It’s our courses/products/services. It’s developing and making what we’re selling. Research & Development (R&D). What does the market want? What can we provide? What does it look like? What can it do? How can we make ours different? Where and how will it be used?
Working on the price at which we sell, based on the costs involved to take it to market, resource it and the valuation and perception of the brand. It’s not just for the Finance Dept.
Devising the distributions channels. How these look and work for our market (students and customers). The go-to-market strategy. It’s our POS. Our merchandising. Our environment. The representatives we use. It’s our route-to-market (school liaison, online store, licensing, franchising etc.)
The quality of what we offer. Ensuring compliance with governance and legislation. For education, ensuring our courses up to date with the latest industry trends. They need to meet and exceed standards and expectations. Another aspect of CSR. Think product life cycle and the ethics associated with sub-par longevity or contractual agreements. The replacement, recovery, and renovation of old products.
Why? A simple, yet powerful question.
Not just from a brand perspective, but also in terms of the geographical locations of distributions outlets and operations. The product and service ranges (think online provision for education). The ability to scale/adapt for production etc. (Operational management). How can we position ourselves best to deliver effectively?
Linked to Philosophy and Ethos, this is about the ‘personality’ of the company and the type of people this attracts and nurtures. Are people proud to be working at <insert brand name>? What do people think when they here <insert brand name>?
Anything on LinkedIn that has #Marketing.
What skillsets do we need? How do these people fit in? What opportunities has our R&D identified? Do we need to hire experts to facilitate product division or create/teach new courses? The recruitment and upskilling procedures.
Linked to personality, concerns the reputation and perception of the company. The communities we operate in and the individuals we hire. PR and brand management. What do people think we’re good at/stand for? What do we suck at/should change?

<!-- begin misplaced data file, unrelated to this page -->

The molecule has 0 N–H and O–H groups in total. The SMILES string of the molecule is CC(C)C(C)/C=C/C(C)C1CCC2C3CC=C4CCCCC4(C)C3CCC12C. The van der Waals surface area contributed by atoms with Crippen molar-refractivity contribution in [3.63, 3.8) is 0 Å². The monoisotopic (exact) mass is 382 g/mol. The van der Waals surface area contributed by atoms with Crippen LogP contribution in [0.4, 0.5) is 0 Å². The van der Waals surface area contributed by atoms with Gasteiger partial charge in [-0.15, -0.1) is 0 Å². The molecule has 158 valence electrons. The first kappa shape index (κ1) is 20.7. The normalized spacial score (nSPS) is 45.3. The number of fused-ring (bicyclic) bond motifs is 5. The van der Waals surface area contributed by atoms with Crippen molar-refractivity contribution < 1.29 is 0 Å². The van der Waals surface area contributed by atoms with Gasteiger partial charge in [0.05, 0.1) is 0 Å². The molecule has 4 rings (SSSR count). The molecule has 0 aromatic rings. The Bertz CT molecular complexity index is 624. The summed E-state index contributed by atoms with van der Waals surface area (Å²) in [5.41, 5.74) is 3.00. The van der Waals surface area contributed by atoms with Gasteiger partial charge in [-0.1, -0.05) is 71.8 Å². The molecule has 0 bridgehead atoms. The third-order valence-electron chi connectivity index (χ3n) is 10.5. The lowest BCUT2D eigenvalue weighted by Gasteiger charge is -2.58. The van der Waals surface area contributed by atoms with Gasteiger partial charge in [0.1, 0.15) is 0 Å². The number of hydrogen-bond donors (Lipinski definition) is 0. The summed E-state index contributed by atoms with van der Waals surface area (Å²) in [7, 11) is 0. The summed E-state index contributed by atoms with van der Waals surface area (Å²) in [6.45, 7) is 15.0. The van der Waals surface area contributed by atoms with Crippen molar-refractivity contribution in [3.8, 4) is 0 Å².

Taking the brand to a higher level of meaning. Ensuring that all these entities converge together to create a persona that delivers a promise. From our students and customers to our staff. What they can expect from us and ensuring we deliver.
Every. Single. Time.
Marketing strategy IS the business strategy
Marcomms cannot compensate for a poor go to market strategy. Flawed pricing model. Or a market that doesn’t want what we offer.
Marketing is about building from the ground up. We can, and should, lead innovation in ALL areas.
Our insight and creativity are invaluable. Those developing the marketing strategy must, at least, be aware of how all these entities may impact performance. Even if they cannot directly influence or shape them.
It will take time to break the siloed thinking. But that shouldn’t stop us from trying.
If you take anything from this blog, marketing strategy isn’t just about marcomms, channels and branding. It’s everything. We need to move the conversation forward.
We’re a talented bunch. We should demonstrate and utilise our full skill set.
Share your thoughts
What do you think marketing could get more involved in? Do you think any aspects have been missed? How are you coping with lockdown? Let me know in the comments below, send me a tweet @CJPanteny, or get in touch.
And if you liked this blog, don’t forget to share it on your socials and bask in its ranty goodness.
See you next time.